Step 40, therefore, applies the pulse train which selects N=2 frequency f1 pulses and PTL-N=20−2=18 frequency f2 pulses to one of the two transducers T1 or T2 (or alternating, to one after the other, for a delta TOF application). Further in this regard, note that the preferred embodiment combines the frequency f1 and frequency f2 pulses by selecting and applying them in an interleaved fashion so that the PTL pulses of the pulse train do not include all of the frequency f1 pulses followed by all of the frequency f2 pulses (or vice versa), but preferably individual ones of one frequency pulses are interspersed among the others. Indeed, where the lower number NPf1 or NPf1 of the frequency f1 pulses or the frequency f2 pulses, respectively, is a factor of PTL, then preferably each of those pulses corresponding to the lower number is equally-spaced or symmetrically spaced in an interleaving fashion with respect to the larger number of the other pulses, as will now be appreciated a numeric example in the present loop iteration. Specifically, for the current loop iteration, recall there are NPf1=2 f pulses NPf2=18 f2 pulses, and the lower number of those pulses (i.e., 2) is a factor of PTL=20. Hence, in the pulse train, for every instance of an f1 pulse, the number of f2 trailing pulses (hereafter, NPT) following the f1 pulse is shown by the following Equation 4:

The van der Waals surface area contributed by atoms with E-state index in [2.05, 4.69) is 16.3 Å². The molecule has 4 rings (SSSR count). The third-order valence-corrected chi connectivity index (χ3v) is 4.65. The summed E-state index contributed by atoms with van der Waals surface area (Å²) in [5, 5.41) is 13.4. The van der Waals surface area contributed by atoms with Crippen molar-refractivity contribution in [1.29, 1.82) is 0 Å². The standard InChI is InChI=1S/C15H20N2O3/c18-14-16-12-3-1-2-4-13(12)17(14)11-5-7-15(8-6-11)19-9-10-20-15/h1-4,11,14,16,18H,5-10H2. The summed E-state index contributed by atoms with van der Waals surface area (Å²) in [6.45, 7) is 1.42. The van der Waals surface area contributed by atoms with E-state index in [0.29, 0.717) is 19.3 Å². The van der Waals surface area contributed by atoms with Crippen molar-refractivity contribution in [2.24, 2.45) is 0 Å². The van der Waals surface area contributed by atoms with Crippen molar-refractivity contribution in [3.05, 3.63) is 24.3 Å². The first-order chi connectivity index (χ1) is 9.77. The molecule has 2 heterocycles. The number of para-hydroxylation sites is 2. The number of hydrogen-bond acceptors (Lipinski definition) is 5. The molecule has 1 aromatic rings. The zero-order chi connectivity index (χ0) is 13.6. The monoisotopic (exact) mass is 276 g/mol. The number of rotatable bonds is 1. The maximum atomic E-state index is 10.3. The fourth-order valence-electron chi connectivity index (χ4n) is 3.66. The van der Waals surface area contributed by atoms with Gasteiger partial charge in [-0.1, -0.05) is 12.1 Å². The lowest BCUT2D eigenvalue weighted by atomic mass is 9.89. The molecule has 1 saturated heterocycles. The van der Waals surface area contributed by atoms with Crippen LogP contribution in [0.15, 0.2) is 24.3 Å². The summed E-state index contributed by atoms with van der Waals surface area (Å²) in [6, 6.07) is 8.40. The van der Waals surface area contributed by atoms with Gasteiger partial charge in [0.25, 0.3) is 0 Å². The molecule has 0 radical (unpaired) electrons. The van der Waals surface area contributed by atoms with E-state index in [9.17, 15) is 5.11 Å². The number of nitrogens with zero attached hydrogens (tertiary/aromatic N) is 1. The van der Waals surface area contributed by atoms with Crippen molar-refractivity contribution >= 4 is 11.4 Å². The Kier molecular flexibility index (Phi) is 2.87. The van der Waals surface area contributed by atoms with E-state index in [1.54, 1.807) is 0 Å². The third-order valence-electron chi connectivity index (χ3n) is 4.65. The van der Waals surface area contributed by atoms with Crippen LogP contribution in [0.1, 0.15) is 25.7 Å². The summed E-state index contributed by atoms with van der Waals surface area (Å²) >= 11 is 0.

NPT f 2 = PTL - N N Equation 4
Equation 4 for the current loop iteration is shown in the following Equation 4.1:

NPT f 2 = PTL - N N = 20 - 2 2 = 18 2 = 9 Equation 4.1
Thus, for the current loop iteration, step 40 applies an instance of an f pulse followed by NPTf2=9 f2 pulses. Moreover, this sequence of 10 pulses, one at 1 MHz followed by 9 at 1.143 MHz, results in an average trial excitation frequency fatef, is as shown in the following Equation 2.3:

f atef = { 1 ( 1 ) + ( 9 ) ( 1.143 ) } 10 = 1.129 MHz Equation 2.3